Tributes are flooding Irish publications and airwaves for Dermot Healy, poet, novelist, memoir writer, screen writer and mentor of emerging writers, who has died at age 66. He died on 30th June 2014 at his Sligo home. While Seamus Heaney was Ireland’s international literary star, it was Healy who was a national star, one who was actively engaged in cultivating the next generation of Irish writers. His contribution to the Irish arts culture was recognized by his membership of Aosdána, an association of a select number of artists and writers who are considered ‘living treasures’ of Irish culture.
Born in Co. Westmeath in 1947, he spent most of his upbringing in Cavan Town. In later years he settled on the Atlantic coast in County Sligo, near Ballyconnel. Like the late Irish novelist John McGahern, his father was a member of the Irish police force, or Gardai. While McGahern’s father was stationed in Ballinamore, Co. Leitrim, Healy’s family lived in Cavan, at nearly the geographical dead center of Ireland. His memoir, A Bend for Home, is a classic – evocative, pitch perfect and beautifully written.
His early writing career was as a screen writer and playwright. However, he tried his hand – and excelled – in almost every literary genre. His credits include several volumes of poetry, novels, and short stories. Seamus Heaney is attributed as saying that Healy was the natural heir to poet Patrick Kavanagh. While not wishing to disagree with the late, great Nobel Prize winner, Healy’s eclectic output makes him stand out in the Irish literary pantheon as a true original.
Healy’s literary output is also notable in that he is one of the few writers of his generation from the Republic of Ireland whose work engaged with the dark drama that was happening just over the border in Northern Ireland. While every major Northern Irish poet from Louis MacNeice to Nick Laird has poetry addressing the conflict that raged in the six counties throughout the 20th century, Healy was the voice speaking to a part of the Irish nation that willfully ignored much of what occurred on their doorstep.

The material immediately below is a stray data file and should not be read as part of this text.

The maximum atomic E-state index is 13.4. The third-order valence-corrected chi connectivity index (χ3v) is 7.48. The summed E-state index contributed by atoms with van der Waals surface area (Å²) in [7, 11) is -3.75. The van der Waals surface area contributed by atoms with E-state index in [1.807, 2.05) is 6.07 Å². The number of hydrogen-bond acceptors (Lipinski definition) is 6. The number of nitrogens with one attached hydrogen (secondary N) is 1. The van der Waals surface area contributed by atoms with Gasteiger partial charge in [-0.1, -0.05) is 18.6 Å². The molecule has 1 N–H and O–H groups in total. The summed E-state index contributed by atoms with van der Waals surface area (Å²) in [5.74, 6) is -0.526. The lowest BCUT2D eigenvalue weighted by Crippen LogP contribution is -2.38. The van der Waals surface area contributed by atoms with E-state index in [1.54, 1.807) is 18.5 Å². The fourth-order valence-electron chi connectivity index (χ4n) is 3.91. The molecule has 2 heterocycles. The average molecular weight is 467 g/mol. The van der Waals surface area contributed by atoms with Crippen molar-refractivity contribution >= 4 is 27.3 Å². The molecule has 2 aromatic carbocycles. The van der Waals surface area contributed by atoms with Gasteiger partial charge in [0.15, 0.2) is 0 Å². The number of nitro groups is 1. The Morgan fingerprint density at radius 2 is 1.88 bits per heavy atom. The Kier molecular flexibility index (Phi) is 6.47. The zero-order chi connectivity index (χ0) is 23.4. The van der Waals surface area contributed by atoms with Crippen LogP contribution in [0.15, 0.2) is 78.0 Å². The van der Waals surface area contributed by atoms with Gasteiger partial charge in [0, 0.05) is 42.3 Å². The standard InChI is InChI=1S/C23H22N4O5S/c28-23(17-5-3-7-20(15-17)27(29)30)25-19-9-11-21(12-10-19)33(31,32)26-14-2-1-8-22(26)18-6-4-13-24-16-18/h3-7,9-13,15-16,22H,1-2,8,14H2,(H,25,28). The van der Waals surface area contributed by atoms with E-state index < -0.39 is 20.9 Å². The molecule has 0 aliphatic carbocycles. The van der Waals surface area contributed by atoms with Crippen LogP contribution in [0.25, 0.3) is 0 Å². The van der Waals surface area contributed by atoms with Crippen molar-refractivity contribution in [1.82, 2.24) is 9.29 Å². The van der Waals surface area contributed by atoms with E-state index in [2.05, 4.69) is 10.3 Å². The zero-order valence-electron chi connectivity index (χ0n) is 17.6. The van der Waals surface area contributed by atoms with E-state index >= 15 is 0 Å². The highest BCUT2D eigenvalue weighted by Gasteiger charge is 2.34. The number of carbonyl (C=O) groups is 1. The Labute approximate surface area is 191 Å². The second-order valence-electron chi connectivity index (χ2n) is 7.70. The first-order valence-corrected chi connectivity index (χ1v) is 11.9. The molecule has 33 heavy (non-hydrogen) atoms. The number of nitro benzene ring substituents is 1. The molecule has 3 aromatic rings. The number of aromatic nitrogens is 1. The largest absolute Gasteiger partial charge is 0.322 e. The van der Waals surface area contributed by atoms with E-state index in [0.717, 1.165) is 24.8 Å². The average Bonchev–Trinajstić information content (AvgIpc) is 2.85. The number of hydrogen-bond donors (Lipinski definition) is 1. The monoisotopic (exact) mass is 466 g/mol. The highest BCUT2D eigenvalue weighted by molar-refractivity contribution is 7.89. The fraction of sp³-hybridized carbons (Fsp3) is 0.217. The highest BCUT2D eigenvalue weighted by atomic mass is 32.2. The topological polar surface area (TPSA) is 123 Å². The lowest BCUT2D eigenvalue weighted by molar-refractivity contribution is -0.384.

One other aspect of Healy’s life has made his passing a truly sorrowful event. For many years Healy has been active in fostering new writing talent in counties Sligo and North Leitrim. He led workshops at Manorhamilton’s Glens Center over the past decade, mentoring many a budding writer. I was fortunate enough to participate in a Master class weekend, also at the Glens Center, back in 2007. He had a generous presence, not directive, but exuded encouragement. Rather than an event where we all sat at the feet of a literary giant, the ‘master’ class felt like a meeting of writing colleagues, each of us at varying stages of practicing the art and craft, but equals in our quest to become better writers. There was no public critiquing that I can remember. My memory is having a sense of Healy being horrified at the prospect of potentially making a wounding comment to another writer, novice or experienced, published writer. What struck me were his sense of humor and humility.
About a year later Healy shared the platform with Seamus Heaney, again at the Glens Center, for an evening of poetry reading. Heaney was a consummate performer of his poetry. Healy, while being no stranger to the stage, was more obviously nervous and vulnerable on stage. Yet, his poetry will, in my opinion, go the distance, as much and as far as Heaney’s.
It also impressed me that only knowing me on the most passing of acquaintance, that he remembered my name when we met in the foyer after the performance and greeted me.
While many favor his novel Goat Song, my personal favorites are his memoir and collections of poetry, in particular, The Reed Bed. His passing is premature, but we have a large body of work to read and remember him by.